loan. The decision as to what action to take to preserve and protect the property is the holder’s
decision, and it is independent of the amount that VA reimburses. If there are unusual
circumstances that support an additional expense, the servicer may submit a claim appeal via the
Servicer Web Portal.
10. Specific Preservation Requirements. In order to establish uniformity in the preservation of
properties, VA is providing the following directions for specific activities: securing, debris
removal, boarding, equipment repair or replacement, hazard abatement, utilities, winterization,
and yard maintenance.
a. Securing. Properties must be secured to prevent unauthorized entry and to protect against
weather-related damage. All windows and doors must be secured. Broken glass should be
replaced, unless the opening is to be boarded. All exterior doors shall be secured. Do not install
new locks on exterior doors unless entry will be required by the servicer prior to transfer of the
property to VA (e.g., to allow entry for an appraiser or insurance adjuster or to perform
winterization). Non-working locks should be replaced when necessary to secure the property.
Lock changes are included in the maximum allowable amount for securing the property. Please
note that fees for debris removal, boarding, equipment repair or replacement, hazard abatement,
utilities, winterization, and yard maintenance are claimed separately from securing fees. When
applicable, the holder is responsible for the following additional securing activities, which are
claimed separately from the overall “securing” fee: re-securing the property; temporary roof
repairs; securing in-ground swimming pools; securing above-ground swimming pools; securing
hot tubs or spas; and maintenance of pools, spas, and hot tubs.
(1) Re-securing the property. Re-securing the property is reimbursable, provided the initial
securing of the property has been violated (no longer effective). Although the re-securing fee
maximum allowable amount is $0.00, VA will review re-securing fees on appeal, at which time
documentation to evidence the actual cost, date, and description of work completed must be
submitted to justify re-securing the property.
(2) Temporary Roof Repairs. Roof damage left unattended exposes a property to
deterioration, moisture accumulation, and mold growth. Repairs, such as
tarping/patching/replacing loose shingles, should be made immediately upon discovery
of roof damage. In all cases, the most cost-effective repair method should be used.
(3) Securing In-Ground Swimming Pools. Holders are required to comply with all local
ordinances pertaining to swimming pools. In-ground pools (including any hot tub or spa that
shares the same filtering system as the pool) must be secured but not drained. Pools (including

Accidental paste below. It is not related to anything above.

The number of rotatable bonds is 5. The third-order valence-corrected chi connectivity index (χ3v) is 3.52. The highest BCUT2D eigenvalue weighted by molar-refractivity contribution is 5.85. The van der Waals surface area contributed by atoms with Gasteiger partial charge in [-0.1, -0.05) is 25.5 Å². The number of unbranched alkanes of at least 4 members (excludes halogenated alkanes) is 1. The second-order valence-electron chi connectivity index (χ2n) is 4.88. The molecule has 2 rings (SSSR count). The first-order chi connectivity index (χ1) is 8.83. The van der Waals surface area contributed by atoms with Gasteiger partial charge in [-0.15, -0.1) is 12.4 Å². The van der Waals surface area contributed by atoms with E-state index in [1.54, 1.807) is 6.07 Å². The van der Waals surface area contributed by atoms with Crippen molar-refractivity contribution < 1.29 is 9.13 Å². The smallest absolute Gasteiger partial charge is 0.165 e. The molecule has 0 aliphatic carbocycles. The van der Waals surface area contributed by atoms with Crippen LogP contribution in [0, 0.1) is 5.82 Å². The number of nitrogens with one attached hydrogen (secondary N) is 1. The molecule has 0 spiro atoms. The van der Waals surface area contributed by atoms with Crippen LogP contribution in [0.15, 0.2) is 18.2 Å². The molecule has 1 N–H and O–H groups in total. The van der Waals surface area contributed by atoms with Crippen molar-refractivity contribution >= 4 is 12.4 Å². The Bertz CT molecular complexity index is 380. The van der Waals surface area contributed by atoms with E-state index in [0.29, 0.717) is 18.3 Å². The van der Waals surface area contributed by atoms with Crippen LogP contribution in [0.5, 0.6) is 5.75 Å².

the hot tub or spa that shares the pool filtering system), must be covered with material in such away as to prevent an individual from accidentally falling into them. Fences must be secured to restrict access to the pool.
(4) Securing Above Ground Swimming Pools. If the property has an above ground pool in
good condition (i.e., built-up with decking or other infrastructure that will support a pool cover)
treat it as an in-ground pool. Above ground pools that are in poor condition, or that cannot be
secured, should be removed.
(5) Securing Hot Tubs or Spas. Holders should drain and secure portable hot tubs and spas. If
a hot tub or spa is outdoors, cover it in such a way as to prevent an individual from accidentally
falling into it.
(6) Maintenance of Pools, Spas, and Hot Tubs. Holders must perform monthly maintenance
and chemical treatment of operational pools and in-ground hot tubs or spas that are attached to
the pool filtering system. Holders must comply with city, county, and other local ordinances
regarding maintenance of non-operational swimming pools. This is a per occurrence charge.
b. Debris Removal. Generally, cleanup of the property or removal of debris will be the
responsibility of VA, once custody of the property is transferred following a foreclosure sale or
deed-in-lieu. However, holders are required to remove unhealthy or hazardous materials from
the exterior and interior of properties prior to transferring custody of vacant properties and must
adhere to the local municipal health and safety requirements regarding the proper disposal of said
materials. For clarification, examples of health and safety hazards include, but are not limited to,
highly flammable chemicals, decaying food or other organic matter, dead animals, broken glass
or other sharp objects, and large quantities of paint or paint products. Holders are further
required to check with the local municipality for health and safety hazard requirements. For all
debris removal other than vehicle removal, reimbursement is provided per cubic yard of debris
removed, up to the maximum allowable amount. The itemized invoice of work completed and
waste management receipt must indicate the number of cubic yards removed.
c. Boarding. The boarding of windows and doors should only be done in those geographic